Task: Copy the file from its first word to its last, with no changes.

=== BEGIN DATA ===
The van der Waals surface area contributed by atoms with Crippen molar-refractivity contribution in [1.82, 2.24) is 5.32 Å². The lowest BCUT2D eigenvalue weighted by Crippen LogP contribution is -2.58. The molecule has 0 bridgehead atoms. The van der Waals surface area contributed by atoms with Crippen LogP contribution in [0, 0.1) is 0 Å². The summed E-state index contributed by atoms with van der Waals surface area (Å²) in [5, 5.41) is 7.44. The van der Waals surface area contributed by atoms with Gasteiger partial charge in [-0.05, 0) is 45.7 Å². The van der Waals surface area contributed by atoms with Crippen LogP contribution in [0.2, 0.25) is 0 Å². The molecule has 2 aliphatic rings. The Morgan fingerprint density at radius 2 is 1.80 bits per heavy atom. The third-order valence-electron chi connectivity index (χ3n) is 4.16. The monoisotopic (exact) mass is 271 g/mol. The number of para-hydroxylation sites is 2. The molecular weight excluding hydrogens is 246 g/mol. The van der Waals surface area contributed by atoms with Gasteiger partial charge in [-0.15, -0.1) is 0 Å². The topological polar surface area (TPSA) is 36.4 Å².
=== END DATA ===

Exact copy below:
The van der Waals surface area contributed by atoms with Crippen molar-refractivity contribution in [1.82, 2.24) is 5.32 Å². The lowest BCUT2D eigenvalue weighted by Crippen LogP contribution is -2.58. The molecule has 0 bridgehead atoms. The van der Waals surface area contributed by atoms with Crippen LogP contribution in [0, 0.1) is 0 Å². The summed E-state index contributed by atoms with van der Waals surface area (Å²) in [5, 5.41) is 7.44. The van der Waals surface area contributed by atoms with Gasteiger partial charge in [-0.05, 0) is 45.7 Å². The van der Waals surface area contributed by atoms with Crippen LogP contribution in [0.2, 0.25) is 0 Å². The molecule has 2 aliphatic rings. The Morgan fingerprint density at radius 2 is 1.80 bits per heavy atom. The third-order valence-electron chi connectivity index (χ3n) is 4.16. The monoisotopic (exact) mass is 271 g/mol. The number of para-hydroxylation sites is 2. The molecular weight excluding hydrogens is 246 g/mol. The van der Waals surface area contributed by atoms with Gasteiger partial charge in [-0.15, -0.1) is 0 Å². The topological polar surface area (TPSA) is 36.4 Å².